All You Need To Know: A Conversation with Medicine’s Brad Laner

medicine bandI know at some point in our lives we think that we’ve heard it all. That we are musically omnicient and there is nothing that hasn’t passed our ears and our firm, pointed judgement. Hey, I’m guilty of it. You have those moments when “so and so” or “that guy at work” or “grandma” asks if you’ve heard this band or that band. With a shrug and an under-your-breath sigh you reply “Yeah, I’ve heard them. They’re okay.” Thinking to yourself, “Fools. Don’t bother me with your pedestrian knowledge of music. I read Alternative Press, Paste, Pitchfork. I read ‘Our Band Could Be Your Life’ four times!” Sorry Grandma. I didn’t mean that. Can I have some more pecan pie? Well that pecan pie was actually a slice of humble pie. The best is when you think you’ve heard it all and realized that your rural, Midwest upbringing didn’t provide that culturally rich, musically diverse childhood and adolescence you thought it did. Browsing through the interweb last December I came across Captured Tracks ‘Shoegaze Archives’. It’s a group of shoegaze bands from the beginning years of the genre that were as good as the bands you were aware of but never got the exposure and recogntion they deserved. One of those bands I found on that list was Medicine. There painted album covers intrigued me so I checked them out. Upon listening to their debut Shot Forth Self Living I was floored. Why hadn’t I heard of this band? Why weren’t they in my collection already? Their music was at times harsh and jagged, trippy and drugged-out, but always underneath the noise was this dedicated melody. Pop harmonies and boy/girl vocal interplay. It was such a unique sound that “shoegaze” couldn’t begin to cover what they were doing. That was merely the tip of the iceberg.

They put out three albums: Shot Forth Self Living, The Buried Life, and Her Highness with the original trio of Brad Laner, Beth Thompson, and Jim Goodall before breaking up. Laner put out an album with a decidedly different version of Medicine that consisted of himself and Shannon Lee(Bruce Lee’s daughter) called The Mechanical Forces of Love in 2003. Then nothing. But last year the original trio got back together when Captured Tracks owner Mike Sniper approached them about the reissues of their first two albums. After re-visiting those old songs Laner, Thompson, and Goodall decided they missed writing and playing together, so they began writing songs that became one of this years best albums, To The Happy Few. A mix of old and new, To The Happy Few is the culmination years of honing and sharpening their songwriting chops, and Laner has become a sonic wizard in the studio.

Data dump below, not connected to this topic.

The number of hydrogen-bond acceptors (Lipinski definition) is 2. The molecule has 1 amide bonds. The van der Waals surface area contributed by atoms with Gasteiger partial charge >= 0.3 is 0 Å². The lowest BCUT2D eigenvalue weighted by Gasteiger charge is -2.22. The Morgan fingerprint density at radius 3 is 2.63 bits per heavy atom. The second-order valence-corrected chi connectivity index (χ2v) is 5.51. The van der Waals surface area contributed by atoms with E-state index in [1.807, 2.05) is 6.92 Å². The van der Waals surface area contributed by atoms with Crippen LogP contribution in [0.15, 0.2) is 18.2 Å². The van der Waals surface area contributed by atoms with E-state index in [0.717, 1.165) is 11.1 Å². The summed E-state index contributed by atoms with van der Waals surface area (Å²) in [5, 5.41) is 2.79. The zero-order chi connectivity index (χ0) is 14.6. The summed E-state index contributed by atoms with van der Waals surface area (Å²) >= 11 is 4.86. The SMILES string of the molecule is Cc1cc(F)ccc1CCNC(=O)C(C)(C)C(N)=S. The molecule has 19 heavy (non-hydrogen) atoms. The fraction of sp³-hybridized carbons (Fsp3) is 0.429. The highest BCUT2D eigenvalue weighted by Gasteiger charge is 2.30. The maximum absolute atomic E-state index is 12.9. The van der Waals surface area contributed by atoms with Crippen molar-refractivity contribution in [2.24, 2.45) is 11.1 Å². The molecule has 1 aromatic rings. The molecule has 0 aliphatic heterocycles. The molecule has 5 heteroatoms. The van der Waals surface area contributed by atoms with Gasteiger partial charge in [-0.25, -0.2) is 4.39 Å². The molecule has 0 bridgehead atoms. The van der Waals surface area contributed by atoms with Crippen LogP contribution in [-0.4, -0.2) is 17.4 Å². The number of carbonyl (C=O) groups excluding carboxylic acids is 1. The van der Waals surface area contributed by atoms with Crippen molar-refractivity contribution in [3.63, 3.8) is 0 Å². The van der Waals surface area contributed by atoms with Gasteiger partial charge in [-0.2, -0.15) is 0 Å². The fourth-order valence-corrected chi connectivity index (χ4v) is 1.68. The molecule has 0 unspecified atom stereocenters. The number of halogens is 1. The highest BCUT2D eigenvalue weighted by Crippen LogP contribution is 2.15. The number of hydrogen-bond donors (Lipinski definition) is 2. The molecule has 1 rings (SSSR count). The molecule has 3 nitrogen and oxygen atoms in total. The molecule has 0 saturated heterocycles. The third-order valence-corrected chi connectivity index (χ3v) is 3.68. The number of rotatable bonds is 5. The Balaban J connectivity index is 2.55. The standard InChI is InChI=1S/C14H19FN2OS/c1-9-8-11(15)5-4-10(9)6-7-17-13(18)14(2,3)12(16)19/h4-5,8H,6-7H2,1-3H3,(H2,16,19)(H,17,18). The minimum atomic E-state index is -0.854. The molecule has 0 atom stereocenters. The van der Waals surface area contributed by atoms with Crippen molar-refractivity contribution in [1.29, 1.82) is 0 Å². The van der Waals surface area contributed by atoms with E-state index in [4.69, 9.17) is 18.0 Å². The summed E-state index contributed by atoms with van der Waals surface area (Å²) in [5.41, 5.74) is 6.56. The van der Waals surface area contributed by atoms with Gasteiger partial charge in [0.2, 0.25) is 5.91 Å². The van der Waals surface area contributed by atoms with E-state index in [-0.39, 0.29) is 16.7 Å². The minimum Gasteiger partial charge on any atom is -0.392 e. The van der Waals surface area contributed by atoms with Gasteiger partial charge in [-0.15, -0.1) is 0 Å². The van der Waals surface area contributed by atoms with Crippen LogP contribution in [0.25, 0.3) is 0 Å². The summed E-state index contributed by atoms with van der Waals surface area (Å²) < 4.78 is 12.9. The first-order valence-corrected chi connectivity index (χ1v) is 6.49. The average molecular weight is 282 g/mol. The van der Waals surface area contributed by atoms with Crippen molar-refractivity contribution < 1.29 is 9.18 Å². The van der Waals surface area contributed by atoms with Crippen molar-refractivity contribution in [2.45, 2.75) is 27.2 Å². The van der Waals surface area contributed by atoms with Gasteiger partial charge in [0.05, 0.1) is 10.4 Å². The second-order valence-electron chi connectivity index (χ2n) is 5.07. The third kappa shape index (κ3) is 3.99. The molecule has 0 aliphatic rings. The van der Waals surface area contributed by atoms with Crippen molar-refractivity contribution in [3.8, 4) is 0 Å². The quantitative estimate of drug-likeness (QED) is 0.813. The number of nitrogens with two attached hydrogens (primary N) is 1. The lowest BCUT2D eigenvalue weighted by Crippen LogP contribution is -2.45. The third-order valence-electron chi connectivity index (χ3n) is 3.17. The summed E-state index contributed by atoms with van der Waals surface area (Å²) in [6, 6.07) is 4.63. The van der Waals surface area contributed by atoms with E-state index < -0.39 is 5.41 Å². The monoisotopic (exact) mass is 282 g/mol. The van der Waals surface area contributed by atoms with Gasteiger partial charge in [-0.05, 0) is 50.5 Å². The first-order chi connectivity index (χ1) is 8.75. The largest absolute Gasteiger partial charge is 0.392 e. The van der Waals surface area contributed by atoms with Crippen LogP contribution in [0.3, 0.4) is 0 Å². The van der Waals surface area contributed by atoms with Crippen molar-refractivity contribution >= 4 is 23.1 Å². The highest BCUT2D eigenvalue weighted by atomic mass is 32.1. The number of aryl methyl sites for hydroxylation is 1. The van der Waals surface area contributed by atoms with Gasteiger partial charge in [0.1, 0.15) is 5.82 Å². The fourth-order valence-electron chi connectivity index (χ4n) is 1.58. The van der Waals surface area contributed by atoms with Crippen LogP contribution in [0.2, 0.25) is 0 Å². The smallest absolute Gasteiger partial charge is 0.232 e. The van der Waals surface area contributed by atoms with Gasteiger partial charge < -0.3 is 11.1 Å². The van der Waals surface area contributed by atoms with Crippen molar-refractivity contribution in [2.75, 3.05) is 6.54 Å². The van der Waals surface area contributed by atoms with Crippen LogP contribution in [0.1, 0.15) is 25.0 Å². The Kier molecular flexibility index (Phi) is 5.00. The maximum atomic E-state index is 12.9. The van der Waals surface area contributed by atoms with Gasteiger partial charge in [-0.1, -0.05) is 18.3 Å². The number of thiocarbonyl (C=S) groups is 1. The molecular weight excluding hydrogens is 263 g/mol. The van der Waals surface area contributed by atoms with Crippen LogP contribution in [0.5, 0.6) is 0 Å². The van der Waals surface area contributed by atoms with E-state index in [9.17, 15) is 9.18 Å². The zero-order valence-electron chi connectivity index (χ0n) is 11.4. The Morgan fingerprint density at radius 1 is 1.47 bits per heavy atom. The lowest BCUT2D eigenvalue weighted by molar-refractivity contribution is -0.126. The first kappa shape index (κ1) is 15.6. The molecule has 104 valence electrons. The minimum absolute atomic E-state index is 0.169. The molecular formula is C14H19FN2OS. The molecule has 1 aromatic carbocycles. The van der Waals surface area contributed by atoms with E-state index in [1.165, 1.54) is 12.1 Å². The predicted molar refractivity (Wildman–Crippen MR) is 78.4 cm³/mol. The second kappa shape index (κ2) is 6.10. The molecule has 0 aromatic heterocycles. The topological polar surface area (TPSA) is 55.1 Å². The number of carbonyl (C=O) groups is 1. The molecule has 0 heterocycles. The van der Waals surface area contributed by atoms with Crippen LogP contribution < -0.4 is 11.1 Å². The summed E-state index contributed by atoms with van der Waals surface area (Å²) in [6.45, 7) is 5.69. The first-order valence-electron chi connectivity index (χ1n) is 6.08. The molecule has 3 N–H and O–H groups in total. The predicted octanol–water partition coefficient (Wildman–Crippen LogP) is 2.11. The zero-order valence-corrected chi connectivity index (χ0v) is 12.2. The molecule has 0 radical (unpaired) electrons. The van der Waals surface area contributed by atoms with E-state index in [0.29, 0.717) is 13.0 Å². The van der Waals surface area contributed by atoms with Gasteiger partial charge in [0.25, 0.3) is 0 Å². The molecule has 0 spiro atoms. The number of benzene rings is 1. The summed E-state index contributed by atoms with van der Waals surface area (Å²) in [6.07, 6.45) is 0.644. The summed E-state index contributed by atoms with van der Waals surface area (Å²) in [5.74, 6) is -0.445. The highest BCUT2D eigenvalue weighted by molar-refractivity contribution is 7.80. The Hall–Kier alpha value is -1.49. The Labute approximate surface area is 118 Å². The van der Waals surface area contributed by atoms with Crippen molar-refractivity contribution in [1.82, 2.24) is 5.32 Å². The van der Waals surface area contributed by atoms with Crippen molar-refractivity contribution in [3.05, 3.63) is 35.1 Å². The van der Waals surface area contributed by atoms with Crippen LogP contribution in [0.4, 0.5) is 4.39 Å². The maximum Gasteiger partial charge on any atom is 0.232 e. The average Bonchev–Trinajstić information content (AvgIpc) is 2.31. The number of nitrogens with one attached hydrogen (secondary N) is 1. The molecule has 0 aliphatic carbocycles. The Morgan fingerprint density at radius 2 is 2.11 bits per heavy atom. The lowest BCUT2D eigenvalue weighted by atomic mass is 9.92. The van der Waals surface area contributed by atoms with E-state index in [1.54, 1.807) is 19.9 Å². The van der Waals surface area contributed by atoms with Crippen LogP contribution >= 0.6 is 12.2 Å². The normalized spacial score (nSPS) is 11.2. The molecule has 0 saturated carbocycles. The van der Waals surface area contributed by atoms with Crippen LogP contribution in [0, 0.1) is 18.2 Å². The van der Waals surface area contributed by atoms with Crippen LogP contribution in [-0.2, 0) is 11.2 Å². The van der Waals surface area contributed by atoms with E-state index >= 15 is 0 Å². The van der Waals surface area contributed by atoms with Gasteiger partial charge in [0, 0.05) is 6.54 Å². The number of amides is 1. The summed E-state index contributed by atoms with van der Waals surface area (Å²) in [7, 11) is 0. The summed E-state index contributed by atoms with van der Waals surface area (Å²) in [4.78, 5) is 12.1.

I got a chance to ask Brad Laner a few questions about To The Happy Few, Medicine, and Trent Reznor. He was more than happy to answer them.

JH:  How did the Captured Tracks Reissue come about?  I feel I have to ask as if it weren’t for CT reissuing Shot Forth Self Living and The Buried Life, I would still be clueless about you guys.

Brad Laner: Mike Sniper from Captured reached out to me via email in late 2011. I told him that if he could sort it out with Rick Rubin and his handlers then I was all for it, never believing it would happen. I was thrilled to be proven wrong!

JH: Prior to you, Beth Thompson, and Jim Goodall getting together regarding the reissues, had there been any discussion between you all about possibly making new music as Medicine?  Or was the catalyst the reissues?

BL: The latter, for sure. We all pretty much didn’t speak for the entire 18 years between breaking up and reforming, sadly.

JH: Medicine were based in Los Angeles.  Is California where you grew up?  Where are you guys based out of now?  Still LA? 

BL: All three of us are Los Angeles natives and we all remain here to this day.

JH: Getting to know Medicine’s music has been an interesting journey for me.  I’m amazed at the more I listen to those first two records -and especially To The Happy Few- how those first impressions were way off.  At first it’s the noise that grabbed my ears.  The buzzsaw guitars, the slightly “Madchester” beats, and the slinky bass lines.  Beth Thompon’s vocals intermingling with your own.  But further on, you start to hear all these amazing melodies underneath, and those Jesus and Mary Chain and My Bloody Valentine comparisons seem a little lazy.  

My question to you is what were some landmark records that helped shape the sound you created in Medicine? 
BL: Very lazy indeed, thanks for that. Primarily: the late period Beatles records, the early Pink Floyd records, Can, Faust, electric Miles Davis, Hip Hop from the golden period of the late 80’s into the early 90’s, classic industrial like Throbbing Gristle, Whitehouse and SPK. Plus so many more, I could go on and on…